Vital Signs! Temperature, Pulse, Respiration, Gut Sounds, Capillary Refill Time & The Pinch Test.
Summer is in full swing so in this months Newsletter we are going to continue talking about keeping a close eye on our Equine family by knowing what to look for in our horse’s Vital Signs!
If your horse is having problems and you make a call to your Vet some of his/her first questions may involve your horse’s vital signs. It is a good thing to practice before an emergency presents itself so that you are calmly able to give the Vet the info they need and also to have a baseline of what is the “normal” for your horse.
The normal range for a horse is 99.5 to 101.5. Stand on one side or the other of the horse’s hindquarters. Plastic digital thermometers register a temp pretty quickly.
It is a good idea to tie a string to the end of the thermometer. If the temp is higher than 102.5 contact your Veterinarian.
Normal Range 30-42 beats per minute.
Chest wall if you own a stethoscope, position yourself on the left side of the horse, at the front shoulder, facing to the rear of the animal. Locate the elbow of the horse and place the diaphragm just behind the elbow on the chest wall. Press moderately and listing for a low dub-dub sound. When you can clearly hear the sound, count each dub-dub for 15 seconds, then multiply by 4 for the bpm.
Stand slightly to the side of the horse’s head and cup your hand with your first two fingers along the inside of the jawbone, just below the heavy muscles of the cheek. Feel along the inside of the jawbone until you consistently feel the pulse beat. Looking at your watch, count the beats for 15 seconds, then multiply by 4 to give you bpm.
Crouch facing the limb and locate the digital artery with the pads of your fingers. The pulse may be best found on the inside or outside branch of the digital artery. On this horse, the pulse was more easily felt on the outside branch. Place the pads of your fingers on the artery and the beats for 30 seconds, then double for bpm.
Normal range 12 to 20 breaths per minute. To calculate a horse’s respiration rate, simply watch his chest. One inhalation-exhulation counts as one breath.
You can either use a stethoscope or just place your ear next to the horse’s side to listen to gut sounds.
There are generally four locations in which to listen to gut sounds. They are located in the upper and lower flank area on each side of the horse. This is the ‘hind gut’, where digestion of food primarily takes place.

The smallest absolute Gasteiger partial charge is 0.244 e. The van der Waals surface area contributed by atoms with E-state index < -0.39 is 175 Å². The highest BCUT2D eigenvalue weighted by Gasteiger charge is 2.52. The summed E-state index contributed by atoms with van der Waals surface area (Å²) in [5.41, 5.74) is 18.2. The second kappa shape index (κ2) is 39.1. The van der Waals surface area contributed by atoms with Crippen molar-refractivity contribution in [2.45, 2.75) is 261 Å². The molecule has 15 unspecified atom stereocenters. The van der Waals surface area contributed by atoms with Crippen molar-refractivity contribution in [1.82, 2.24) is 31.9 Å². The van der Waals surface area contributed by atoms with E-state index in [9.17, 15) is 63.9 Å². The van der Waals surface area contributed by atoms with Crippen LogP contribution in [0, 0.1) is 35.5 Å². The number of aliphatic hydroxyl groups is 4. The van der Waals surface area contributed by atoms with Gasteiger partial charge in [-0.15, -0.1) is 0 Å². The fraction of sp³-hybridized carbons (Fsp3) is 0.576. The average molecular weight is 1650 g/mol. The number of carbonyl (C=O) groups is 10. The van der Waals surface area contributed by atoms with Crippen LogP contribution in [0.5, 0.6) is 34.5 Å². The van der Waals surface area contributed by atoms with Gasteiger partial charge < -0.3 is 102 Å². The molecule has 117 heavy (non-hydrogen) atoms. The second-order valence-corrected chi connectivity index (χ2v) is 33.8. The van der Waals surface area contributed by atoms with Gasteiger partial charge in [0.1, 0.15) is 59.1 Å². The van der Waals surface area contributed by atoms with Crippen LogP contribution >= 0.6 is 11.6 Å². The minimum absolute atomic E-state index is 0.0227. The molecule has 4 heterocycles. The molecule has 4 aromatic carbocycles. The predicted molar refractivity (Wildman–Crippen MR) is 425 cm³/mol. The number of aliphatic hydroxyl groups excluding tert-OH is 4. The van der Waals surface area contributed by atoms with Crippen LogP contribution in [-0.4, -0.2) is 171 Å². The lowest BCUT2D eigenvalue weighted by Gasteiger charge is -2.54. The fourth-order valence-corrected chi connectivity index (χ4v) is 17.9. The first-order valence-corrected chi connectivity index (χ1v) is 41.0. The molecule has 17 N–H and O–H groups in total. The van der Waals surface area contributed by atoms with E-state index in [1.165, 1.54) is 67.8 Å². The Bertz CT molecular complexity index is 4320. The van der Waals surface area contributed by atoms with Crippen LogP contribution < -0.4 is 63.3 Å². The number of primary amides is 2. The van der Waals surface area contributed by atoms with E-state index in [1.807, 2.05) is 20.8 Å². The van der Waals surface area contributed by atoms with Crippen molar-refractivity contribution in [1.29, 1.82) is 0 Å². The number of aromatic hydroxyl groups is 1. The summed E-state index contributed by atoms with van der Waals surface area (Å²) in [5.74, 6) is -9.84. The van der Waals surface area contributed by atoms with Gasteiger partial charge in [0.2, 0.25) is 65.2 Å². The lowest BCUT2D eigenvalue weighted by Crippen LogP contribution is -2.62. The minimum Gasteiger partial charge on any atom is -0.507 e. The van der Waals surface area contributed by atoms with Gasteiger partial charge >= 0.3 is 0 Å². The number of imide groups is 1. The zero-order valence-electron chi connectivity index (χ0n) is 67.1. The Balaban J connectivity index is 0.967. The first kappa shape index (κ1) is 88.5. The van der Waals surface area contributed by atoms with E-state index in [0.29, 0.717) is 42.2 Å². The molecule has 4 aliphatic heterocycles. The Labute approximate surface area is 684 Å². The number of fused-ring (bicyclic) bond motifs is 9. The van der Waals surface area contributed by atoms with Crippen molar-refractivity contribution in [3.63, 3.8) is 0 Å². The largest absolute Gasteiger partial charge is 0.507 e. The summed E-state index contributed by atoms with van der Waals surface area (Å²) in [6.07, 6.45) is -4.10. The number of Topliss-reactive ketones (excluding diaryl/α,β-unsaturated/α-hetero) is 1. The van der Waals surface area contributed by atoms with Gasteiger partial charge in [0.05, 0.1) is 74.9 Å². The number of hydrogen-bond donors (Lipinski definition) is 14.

Here’s what you’ll be listening to specifically in each of the quadrants:
Upper left quadrant: small intestine
Lower left quadrant: large intestine
Upper right quadrant: large intestine and cecum (the cecum is a common site for impaction colic.)
Lower right quadrant: large intestine
The small intestine tends to be fairly quiet while the large intestine and cecum tend to be a source of more sounds.
Types of Gut Sounds
There are a variety of types of sounds you might hear when listening to the gut. Normal gut sounds will likely sound like a mixture of grumbles, roars, and even tinkling sounds. There is no specific rhythm, but you should hear a sound every few seconds or so.
When dehydration occurs there will be a decrease in the frequency and intensity of gut sounds.
Silence could indicate several things–gas, impending diarrhea, or impaction. Again, if you listen to all four quadrants and don’t hear anything, a call to your vet is advised!
Faint tinkling sounds could indicate ulcers or possibly an infection, but this is something that a vet would need to diagnose. A constant rumbling likely indicates diarrhea.
If the horse is showing other signs of distress such as not eating, lethargy, rolling, pawing, etc…. Call your Vet immediately, then check for gut sounds.
Capillary Refill Time
Normal: 2 seconds
Press on your horse’s gums above his teeth and see how long it takes for the color to return. Longer capillary refill time may indicate circulatory problems. The color of the gums is important. Pink is healthy, red, pale or purplish gums may mean there is a problem.
Pinch a fold of skin on your horse’s neck and release it. It should immediately drop back into place. If it remains “pinched”, that’s a sign of dehydration. Keep electrolytes on hand for emergencies!!!
Thank you all for your continued support of Equine Challenge Supplements!! See you next month!
Mackie Hartwig, D.C.
“You’re never wrong when you do the right thing”